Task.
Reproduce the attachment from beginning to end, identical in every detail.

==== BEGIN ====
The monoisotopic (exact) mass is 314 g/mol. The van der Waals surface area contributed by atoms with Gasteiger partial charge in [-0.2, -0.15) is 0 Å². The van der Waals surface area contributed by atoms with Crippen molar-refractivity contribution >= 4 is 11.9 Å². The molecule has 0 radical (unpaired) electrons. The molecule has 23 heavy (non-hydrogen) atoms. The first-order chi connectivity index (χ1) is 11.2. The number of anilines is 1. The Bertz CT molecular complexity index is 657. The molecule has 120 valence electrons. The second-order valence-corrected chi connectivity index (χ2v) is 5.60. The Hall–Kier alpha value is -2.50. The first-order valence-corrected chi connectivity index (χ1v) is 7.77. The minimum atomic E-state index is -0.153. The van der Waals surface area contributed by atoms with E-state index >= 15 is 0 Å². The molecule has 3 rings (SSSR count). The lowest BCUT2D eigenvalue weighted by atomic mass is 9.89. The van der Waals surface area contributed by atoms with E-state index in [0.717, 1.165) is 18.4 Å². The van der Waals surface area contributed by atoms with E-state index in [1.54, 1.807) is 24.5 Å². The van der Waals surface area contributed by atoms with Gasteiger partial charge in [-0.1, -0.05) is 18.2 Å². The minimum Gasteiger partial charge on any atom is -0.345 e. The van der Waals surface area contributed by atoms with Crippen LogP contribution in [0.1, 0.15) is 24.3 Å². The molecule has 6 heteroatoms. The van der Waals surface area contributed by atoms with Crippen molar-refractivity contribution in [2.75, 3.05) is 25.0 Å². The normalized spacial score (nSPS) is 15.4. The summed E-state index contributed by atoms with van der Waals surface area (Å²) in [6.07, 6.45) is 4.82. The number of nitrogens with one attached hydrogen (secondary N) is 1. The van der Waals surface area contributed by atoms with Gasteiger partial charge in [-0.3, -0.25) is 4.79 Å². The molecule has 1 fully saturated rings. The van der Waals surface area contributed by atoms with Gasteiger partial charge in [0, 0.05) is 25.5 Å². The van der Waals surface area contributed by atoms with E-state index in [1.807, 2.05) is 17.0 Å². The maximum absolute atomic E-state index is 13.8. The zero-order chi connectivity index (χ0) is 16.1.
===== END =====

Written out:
The monoisotopic (exact) mass is 314 g/mol. The van der Waals surface area contributed by atoms with Gasteiger partial charge in [-0.2, -0.15) is 0 Å². The van der Waals surface area contributed by atoms with Crippen molar-refractivity contribution >= 4 is 11.9 Å². The molecule has 0 radical (unpaired) electrons. The molecule has 23 heavy (non-hydrogen) atoms. The first-order chi connectivity index (χ1) is 11.2. The number of anilines is 1. The Bertz CT molecular complexity index is 657. The molecule has 120 valence electrons. The second-order valence-corrected chi connectivity index (χ2v) is 5.60. The Hall–Kier alpha value is -2.50. The first-order valence-corrected chi connectivity index (χ1v) is 7.77. The minimum atomic E-state index is -0.153. The van der Waals surface area contributed by atoms with E-state index >= 15 is 0 Å². The molecule has 3 rings (SSSR count). The lowest BCUT2D eigenvalue weighted by atomic mass is 9.89. The van der Waals surface area contributed by atoms with E-state index in [0.717, 1.165) is 18.4 Å². The van der Waals surface area contributed by atoms with E-state index in [1.54, 1.807) is 24.5 Å². The van der Waals surface area contributed by atoms with Gasteiger partial charge in [-0.1, -0.05) is 18.2 Å². The minimum Gasteiger partial charge on any atom is -0.345 e. The van der Waals surface area contributed by atoms with Crippen LogP contribution in [0.1, 0.15) is 24.3 Å². The molecule has 6 heteroatoms. The van der Waals surface area contributed by atoms with Crippen molar-refractivity contribution in [2.75, 3.05) is 25.0 Å². The normalized spacial score (nSPS) is 15.4. The summed E-state index contributed by atoms with van der Waals surface area (Å²) in [6.07, 6.45) is 4.82. The number of nitrogens with one attached hydrogen (secondary N) is 1. The van der Waals surface area contributed by atoms with Gasteiger partial charge in [-0.3, -0.25) is 4.79 Å². The molecule has 1 fully saturated rings. The van der Waals surface area contributed by atoms with Gasteiger partial charge in [0, 0.05) is 25.5 Å². The van der Waals surface area contributed by atoms with E-state index in [1.807, 2.05) is 17.0 Å². The maximum absolute atomic E-state index is 13.8. The zero-order chi connectivity index (χ0) is 16.1.